The Heiner inquiry documents and tapes were defined as public records. They had a legal status—and, importantly, legal value to Mr Coyne—and therefore, under the Queensland criminal code, should not have been destroyed under the circumstances unless the archivist was misled into believing that they were not required.

  Public officials—for example, the Crown Solicitor and the State Archivist—are obliged to report official misconduct to a proper authority when they become aware of it. The Crown Solicitor is an officer of the court. He cannot engage, assist in or cover up the commission of a prima facie offence and nor can the State Archivist. The Crown Solicitor cannot act for the cabinet on this matter any longer, given the facts, because he would effectively be advising cabinet on how to address a prima facie criminal offence of which he had first-hand knowledge.

  The constitutional and legal crisis can be forced from within the system itself either by making the Crown Solicitor a party to the offence or by forcing him to expose it. He cannot be allowed to sit on the sidelines. Mr Lindeberg has placed a comprehensive freedom of information application before the Crown Solicitor and he must know the prima facie illegality of the shredding. He must be challenged and forced out into the public to declare his innocence and the integrity of his office.

  The Crown Solicitor cannot be party in any way whatsoever to a prima facie offence of attempting to or perverting the course of justice. Cabinet cannot seek independent legal advice away from the Crown Solicitor if he refuses to advise it because that would be using public moneys to cover up an offence. This represents core administrative and political corruption of the highest order. The concern expressed initially was whether the Senate recommendation will be effectively put in place for an independent investigation. A so-called independent investigation has already been carried out. It turns out that the person in question, a Mr Nunan, gave a report that stated that nothing illegal had been done. Mr Nunan was previously a partner of Mr Wayne Goss in the Caxton Legal Centre and has now been appointed as a magistrate. One must wonder about these things.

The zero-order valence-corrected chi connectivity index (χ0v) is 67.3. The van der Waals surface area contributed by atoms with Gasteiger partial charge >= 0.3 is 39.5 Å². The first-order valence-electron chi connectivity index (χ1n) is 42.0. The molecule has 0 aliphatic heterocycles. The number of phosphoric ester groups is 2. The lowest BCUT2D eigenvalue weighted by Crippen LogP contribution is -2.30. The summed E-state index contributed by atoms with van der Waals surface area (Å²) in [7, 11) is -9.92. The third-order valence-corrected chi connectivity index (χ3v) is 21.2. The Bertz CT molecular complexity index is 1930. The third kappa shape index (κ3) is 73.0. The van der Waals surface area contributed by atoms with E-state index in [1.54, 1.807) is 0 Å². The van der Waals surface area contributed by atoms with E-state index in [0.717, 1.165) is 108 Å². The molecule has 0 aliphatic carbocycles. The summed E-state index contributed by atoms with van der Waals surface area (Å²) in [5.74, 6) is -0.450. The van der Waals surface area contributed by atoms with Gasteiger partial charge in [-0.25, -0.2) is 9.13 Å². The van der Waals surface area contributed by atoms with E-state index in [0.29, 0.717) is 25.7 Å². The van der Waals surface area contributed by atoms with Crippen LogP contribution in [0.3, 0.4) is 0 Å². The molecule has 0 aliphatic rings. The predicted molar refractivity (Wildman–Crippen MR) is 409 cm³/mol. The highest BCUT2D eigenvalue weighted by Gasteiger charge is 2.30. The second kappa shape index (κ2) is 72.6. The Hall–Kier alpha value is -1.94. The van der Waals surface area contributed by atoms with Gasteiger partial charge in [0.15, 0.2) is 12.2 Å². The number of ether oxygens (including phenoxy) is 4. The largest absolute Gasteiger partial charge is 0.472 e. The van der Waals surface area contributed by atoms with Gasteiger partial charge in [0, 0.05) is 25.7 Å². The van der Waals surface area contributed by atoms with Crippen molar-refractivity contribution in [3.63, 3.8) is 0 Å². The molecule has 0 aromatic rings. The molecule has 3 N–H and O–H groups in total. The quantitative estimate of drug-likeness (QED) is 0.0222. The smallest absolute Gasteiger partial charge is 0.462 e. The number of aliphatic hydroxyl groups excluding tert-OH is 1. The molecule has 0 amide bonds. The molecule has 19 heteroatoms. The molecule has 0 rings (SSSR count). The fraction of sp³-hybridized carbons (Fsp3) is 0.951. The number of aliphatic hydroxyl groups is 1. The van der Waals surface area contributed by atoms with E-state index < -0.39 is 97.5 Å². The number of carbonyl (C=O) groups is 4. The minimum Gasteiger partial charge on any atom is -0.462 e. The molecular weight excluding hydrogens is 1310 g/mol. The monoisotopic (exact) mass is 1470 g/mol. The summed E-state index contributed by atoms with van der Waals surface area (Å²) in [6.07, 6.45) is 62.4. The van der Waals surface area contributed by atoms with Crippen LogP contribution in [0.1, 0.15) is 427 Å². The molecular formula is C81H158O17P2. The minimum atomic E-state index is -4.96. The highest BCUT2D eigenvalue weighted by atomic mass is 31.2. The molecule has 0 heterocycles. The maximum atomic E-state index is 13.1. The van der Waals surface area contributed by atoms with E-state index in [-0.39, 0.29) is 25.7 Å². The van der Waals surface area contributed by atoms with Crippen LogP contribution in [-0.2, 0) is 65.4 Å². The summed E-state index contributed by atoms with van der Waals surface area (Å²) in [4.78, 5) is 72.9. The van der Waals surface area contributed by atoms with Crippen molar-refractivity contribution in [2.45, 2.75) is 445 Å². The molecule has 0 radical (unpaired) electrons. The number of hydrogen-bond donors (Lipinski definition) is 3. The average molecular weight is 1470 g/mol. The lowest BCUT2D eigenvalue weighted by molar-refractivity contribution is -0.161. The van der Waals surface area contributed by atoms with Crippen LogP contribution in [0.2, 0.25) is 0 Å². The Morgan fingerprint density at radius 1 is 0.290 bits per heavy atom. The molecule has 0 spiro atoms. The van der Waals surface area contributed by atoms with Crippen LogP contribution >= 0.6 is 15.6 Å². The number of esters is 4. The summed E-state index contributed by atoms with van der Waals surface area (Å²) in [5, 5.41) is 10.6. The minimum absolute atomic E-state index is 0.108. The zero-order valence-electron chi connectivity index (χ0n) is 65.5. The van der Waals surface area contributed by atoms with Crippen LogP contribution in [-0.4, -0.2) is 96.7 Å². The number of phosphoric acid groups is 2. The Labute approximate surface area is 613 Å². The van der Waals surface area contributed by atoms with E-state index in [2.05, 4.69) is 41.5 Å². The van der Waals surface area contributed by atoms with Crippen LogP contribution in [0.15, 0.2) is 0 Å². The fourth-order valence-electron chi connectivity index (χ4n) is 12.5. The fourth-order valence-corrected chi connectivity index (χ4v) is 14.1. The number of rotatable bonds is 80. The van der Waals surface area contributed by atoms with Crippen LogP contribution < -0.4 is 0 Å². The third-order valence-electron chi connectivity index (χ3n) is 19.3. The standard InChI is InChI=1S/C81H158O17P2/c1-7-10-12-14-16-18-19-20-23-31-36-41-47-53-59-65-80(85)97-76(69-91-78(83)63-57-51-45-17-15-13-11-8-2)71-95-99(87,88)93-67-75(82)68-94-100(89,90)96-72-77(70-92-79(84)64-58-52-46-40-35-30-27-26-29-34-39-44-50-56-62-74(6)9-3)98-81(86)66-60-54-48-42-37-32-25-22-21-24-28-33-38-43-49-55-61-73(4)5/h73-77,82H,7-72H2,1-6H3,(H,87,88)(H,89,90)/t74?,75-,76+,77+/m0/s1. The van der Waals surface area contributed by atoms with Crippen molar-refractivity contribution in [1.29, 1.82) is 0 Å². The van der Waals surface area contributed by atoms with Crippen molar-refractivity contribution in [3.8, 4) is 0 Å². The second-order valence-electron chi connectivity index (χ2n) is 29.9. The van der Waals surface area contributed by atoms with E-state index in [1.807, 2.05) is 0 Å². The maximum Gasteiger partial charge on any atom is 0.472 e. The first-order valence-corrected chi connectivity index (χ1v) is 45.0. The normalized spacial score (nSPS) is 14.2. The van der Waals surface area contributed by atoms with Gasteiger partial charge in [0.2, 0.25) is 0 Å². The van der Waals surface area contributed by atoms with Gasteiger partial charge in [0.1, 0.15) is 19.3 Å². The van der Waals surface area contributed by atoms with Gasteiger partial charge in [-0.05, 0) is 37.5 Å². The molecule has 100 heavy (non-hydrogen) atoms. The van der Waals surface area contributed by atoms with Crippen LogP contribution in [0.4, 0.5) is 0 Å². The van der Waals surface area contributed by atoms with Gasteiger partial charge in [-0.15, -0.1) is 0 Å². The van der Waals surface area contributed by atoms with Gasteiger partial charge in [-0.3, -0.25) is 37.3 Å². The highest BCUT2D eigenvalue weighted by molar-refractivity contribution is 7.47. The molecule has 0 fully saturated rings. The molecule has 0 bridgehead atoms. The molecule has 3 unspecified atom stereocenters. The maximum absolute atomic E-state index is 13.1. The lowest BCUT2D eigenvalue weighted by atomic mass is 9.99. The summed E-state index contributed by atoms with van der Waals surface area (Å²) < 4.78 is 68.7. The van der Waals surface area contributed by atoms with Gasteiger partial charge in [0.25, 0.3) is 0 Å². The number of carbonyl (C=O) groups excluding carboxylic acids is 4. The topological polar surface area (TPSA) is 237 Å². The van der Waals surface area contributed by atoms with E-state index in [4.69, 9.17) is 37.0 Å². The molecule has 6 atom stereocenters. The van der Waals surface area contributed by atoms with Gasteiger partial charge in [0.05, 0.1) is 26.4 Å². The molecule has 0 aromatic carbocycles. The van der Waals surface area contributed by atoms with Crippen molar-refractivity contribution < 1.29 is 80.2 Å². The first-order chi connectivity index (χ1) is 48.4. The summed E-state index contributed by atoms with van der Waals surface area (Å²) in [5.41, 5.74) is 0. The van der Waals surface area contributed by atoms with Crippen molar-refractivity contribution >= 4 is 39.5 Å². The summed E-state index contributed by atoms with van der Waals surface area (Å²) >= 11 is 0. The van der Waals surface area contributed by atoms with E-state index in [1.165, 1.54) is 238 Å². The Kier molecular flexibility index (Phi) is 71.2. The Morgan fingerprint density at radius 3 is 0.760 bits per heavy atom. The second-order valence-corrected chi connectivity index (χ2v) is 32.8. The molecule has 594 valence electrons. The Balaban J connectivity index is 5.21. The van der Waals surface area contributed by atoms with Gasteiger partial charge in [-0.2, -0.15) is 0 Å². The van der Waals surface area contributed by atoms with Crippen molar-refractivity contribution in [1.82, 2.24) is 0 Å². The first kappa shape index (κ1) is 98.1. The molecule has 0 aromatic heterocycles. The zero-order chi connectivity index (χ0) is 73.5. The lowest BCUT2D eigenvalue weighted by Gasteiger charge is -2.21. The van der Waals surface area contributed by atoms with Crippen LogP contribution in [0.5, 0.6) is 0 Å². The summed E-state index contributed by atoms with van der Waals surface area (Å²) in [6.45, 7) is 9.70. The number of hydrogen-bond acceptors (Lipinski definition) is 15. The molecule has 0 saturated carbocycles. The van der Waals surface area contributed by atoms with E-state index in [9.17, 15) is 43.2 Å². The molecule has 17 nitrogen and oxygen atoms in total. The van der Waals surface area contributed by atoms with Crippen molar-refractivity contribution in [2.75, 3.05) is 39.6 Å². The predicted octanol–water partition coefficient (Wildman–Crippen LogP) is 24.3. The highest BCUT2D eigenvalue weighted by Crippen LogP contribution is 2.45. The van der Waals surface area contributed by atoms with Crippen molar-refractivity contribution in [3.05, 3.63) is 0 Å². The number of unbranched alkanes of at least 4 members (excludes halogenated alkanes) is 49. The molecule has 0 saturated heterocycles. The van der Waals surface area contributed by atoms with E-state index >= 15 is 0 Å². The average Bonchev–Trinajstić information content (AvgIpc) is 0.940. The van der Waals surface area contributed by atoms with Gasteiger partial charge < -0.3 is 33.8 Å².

There are key questions that must be answered. Minister Warner stated that cabinet allegedly followed the advice of the Crown Solicitor. A fundamental question that must be resolved is: did the Crown Solicitor advise the cabinet to shred public documents required in foreshadowed known litigation in order to reduce the risk of legal action against all the parties involved, including the Crown? If he did, then he advised the Goss cabinet on how to commit a prima facie offence of obstructing justice. If he did not, he must be forced publicly to say so because he is an officer of the court and a public official and the Goss government is attempting to cover up its own offence behind a smokescreen of non-existent crown law advice.

  Was the State Archivist told in the letter of 23 February 1990 from the Goss cabinet about Mr Coyne's due and proper notification of the intention to commence court proceedings and that the Goss government wanted those public records destroyed in order to reduce the risk of legal action against all the parties involved? If not, she must report that she was misled in carrying out her public duties honestly and impartially. The CJC must be made to declare publicly that it is lawful that the Goss cabinet can destroy public records required in known anticipated litigation in order to reduce the risk of legal action against the Crown itself.

  That is the basis of the evidence given by the Queensland whistleblowers. People have been hurt; people have been singled out for all sorts of intimidation. Mr Lindeberg has suffered enormously as a result of evidence that he gave before another committee of this Senate. It would seem to me that, even though I support strongly the recommendations of the committee, one would have to question whether the Queensland government will ever set up an independent investigation into these unresolved cases. If it does not, it is something that should be taken up by the Senate in the next few months.